Different array length depending on whether it is returned from a subroutine

Discussion in 'Perl Misc' started by paulburton0@gmail.com, Mar 28, 2013.

  1. Guest

    This script is for a very basic web api client that I'm making. The server returns json and I'm using JSON:XS to decode that to native perl data structures. My problem is that I'm having trouble with an array that I'm returning from a subroutine. If I do not return the array (or arrayref), I can print all the elements of the array using foreach. If I *do* return the array (or arrayref), only one element is added to the array. See annotated code below. (Unfortunately, this code won't run as-is because API access requiresOAuth details that I can't share.) I'm hoping that there's an idiosyncrasyin perl (or huge stupid mistake that I'm not seeing) that someone can point out just looking at the code. I've seen similar questions asked elsewhere, but there's never a satisfactory answer (if any).

    [... head of script snipped (oauth details, module declarations, etc.) ...]
    sub fetch_likes{

    my $offset = shift;

    my $r;

    if ($offset){

    $r = $ua->get("http://api.tumblr.com/v2/user/likes?limit=20&offset=$offset");

    }else{

    $r = $ua->get("http://api.tumblr.com/v2/user/likes?limit=20");
    }

    my $response = $r->content();

    my $json = JSON::XS->new->decode ($response);

    my $likes = ${$json}{'response'}{'liked_posts'};

    return $likes; # This is an arrayref
    }

    sub get_image_urls{

    # This function expects a reference to an array containing liked posts.
    # Such a reference is returned from fetch_likes()

    my $likes = shift;

    foreach (@$likes) {

    my $photos = ${$_}{'photos'};

    my @urls; # This initializes the array that I want to return.

    foreach (@$photos){

    push (@urls, ${$_}{'original_size'}{'url'}); # Populate the array
    }

    foreach (@urls){ # This prints every element in the array (20 or so),
    print; # but *only* of the 'return' line below is commented
    print"\n";
    }

    return \@urls; # Return the array reference. If this is uncommented,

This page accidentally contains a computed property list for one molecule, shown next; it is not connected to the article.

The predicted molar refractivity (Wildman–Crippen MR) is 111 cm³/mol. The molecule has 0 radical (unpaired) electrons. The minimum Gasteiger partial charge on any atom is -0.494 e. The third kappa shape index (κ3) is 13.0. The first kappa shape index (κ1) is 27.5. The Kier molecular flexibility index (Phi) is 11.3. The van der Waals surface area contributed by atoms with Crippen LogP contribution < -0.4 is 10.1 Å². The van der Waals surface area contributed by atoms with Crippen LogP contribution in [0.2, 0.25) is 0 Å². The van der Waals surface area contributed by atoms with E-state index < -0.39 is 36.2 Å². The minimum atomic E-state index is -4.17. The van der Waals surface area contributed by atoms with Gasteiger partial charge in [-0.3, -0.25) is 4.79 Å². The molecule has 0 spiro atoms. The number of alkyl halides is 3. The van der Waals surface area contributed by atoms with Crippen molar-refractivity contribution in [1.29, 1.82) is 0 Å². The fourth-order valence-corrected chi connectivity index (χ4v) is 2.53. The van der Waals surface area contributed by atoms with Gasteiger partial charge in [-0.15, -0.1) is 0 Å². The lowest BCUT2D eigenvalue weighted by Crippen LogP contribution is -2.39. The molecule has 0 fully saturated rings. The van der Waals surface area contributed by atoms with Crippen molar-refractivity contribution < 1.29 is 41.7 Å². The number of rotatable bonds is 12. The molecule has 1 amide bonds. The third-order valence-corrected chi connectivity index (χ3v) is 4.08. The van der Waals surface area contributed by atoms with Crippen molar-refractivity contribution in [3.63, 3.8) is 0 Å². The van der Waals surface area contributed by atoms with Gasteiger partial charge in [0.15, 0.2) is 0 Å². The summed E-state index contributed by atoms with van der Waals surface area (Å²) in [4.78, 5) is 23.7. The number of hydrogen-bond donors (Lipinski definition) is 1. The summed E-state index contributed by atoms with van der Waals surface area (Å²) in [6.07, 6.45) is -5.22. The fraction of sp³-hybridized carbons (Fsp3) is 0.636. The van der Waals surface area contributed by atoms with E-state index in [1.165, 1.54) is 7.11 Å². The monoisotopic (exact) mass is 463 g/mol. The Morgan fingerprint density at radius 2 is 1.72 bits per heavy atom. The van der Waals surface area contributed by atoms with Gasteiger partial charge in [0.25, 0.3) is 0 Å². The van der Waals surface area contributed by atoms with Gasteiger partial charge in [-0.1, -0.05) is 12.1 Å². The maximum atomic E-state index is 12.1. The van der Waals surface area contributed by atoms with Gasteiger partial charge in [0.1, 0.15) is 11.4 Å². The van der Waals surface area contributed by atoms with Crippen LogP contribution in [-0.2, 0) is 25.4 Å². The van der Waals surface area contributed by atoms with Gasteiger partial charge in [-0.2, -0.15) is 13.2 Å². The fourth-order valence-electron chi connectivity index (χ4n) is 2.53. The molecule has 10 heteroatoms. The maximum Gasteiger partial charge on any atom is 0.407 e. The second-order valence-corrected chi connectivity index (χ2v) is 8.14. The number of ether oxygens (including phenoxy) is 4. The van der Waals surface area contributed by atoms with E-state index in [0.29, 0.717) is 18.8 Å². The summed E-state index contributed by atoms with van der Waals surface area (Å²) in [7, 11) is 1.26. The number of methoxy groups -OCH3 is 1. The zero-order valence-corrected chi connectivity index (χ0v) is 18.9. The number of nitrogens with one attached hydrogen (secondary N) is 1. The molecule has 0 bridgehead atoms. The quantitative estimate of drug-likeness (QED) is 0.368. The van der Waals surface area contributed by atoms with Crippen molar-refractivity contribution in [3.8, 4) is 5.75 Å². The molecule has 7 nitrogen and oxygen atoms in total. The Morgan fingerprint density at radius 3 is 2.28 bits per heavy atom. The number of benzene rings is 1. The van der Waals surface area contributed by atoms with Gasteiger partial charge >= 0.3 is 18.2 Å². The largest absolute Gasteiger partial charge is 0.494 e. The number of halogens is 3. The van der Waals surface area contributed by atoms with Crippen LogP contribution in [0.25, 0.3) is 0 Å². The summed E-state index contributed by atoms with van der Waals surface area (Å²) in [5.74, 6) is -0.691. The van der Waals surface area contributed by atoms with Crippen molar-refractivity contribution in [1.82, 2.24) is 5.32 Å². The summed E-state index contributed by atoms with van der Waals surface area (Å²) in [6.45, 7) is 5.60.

# the foreach immediately above it will only output one
    # array element. Behavior is the same if it's not a
    # reference
    }
    }

    # Main

    my $ref_to_likes = fetch_likes();
    my $ref_to_urls = get_image_urls($ref_to_likes);

    foreach (@$ref_to_urls){ # This block behaves exactly like the one in
    # the get_image_urls sub, depending on whether
    # the return of that sub is commented or not.
    print;
    print "\n";
    }
    , Mar 28, 2013
    #1
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  2. writes:

    [...]

    > my $likes = ${$json}{'response'}{'liked_posts'};


    A general remark: Perl has (meanwhile and since a while) a
    dereferencing operator. And the {} automatically quote arguments which
    are 'simple idenifiers'. Considering both, the line above could be
    written as

    my $likes = $json->{response}{liked_posts}

    eliminating some of the 'line noise' characters.

    >
    > sub get_image_urls{
    >
    > # This function expects a reference to an array containing liked posts.
    > # Such a reference is returned from fetch_likes()
    >
    > my $likes = shift;
    >
    > foreach (@$likes) {
    >
    > my $photos = ${$_}{'photos'};
    >
    > my @urls; # This initializes the array that I want to return.
    >
    > foreach (@$photos){
    >
    > push (@urls, ${$_}{'original_size'}{'url'}); # Populate the array
    > }
    >
    > foreach (@urls){ # This prints every element in the array (20 or so),
    > print; # but *only* of the 'return' line below is commented
    > print"\n";
    > }
    >
    > return \@urls; # Return the array reference. If this is uncommented,
    > # the foreach immediately above it will only output one
    > # array element. Behavior is the same if it's not a
    > # reference
    > }
    > }


    You didn't per chance mean to place the return \@urls after the outer
    foreach loop? With the code as it is quoted here, only the first
    element in @$likes will ever be processed because the subroutine
    returns at the end of the first iteration of the outer loop.
    Rainer Weikusat, Mar 28, 2013
    #2
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  3. Paul Burton Guest

    On Thursday, March 28, 2013 4:25:16 PM UTC-4, Rainer Weikusat wrote:

    > You didn't per chance mean to place the return \@urls after the outer
    >
    > foreach loop? With the code as it is quoted here, only the first
    >
    > element in @$likes will ever be processed because the subroutine
    >
    > returns at the end of the first iteration of the outer loop.


    That was it. I just lost track of curly braces I guess. Thanks a lot for the second pair of eyes on this. And thanks to everyone who replied for the stylistic/practical tips as well.
    Paul Burton, Mar 29, 2013
    #3
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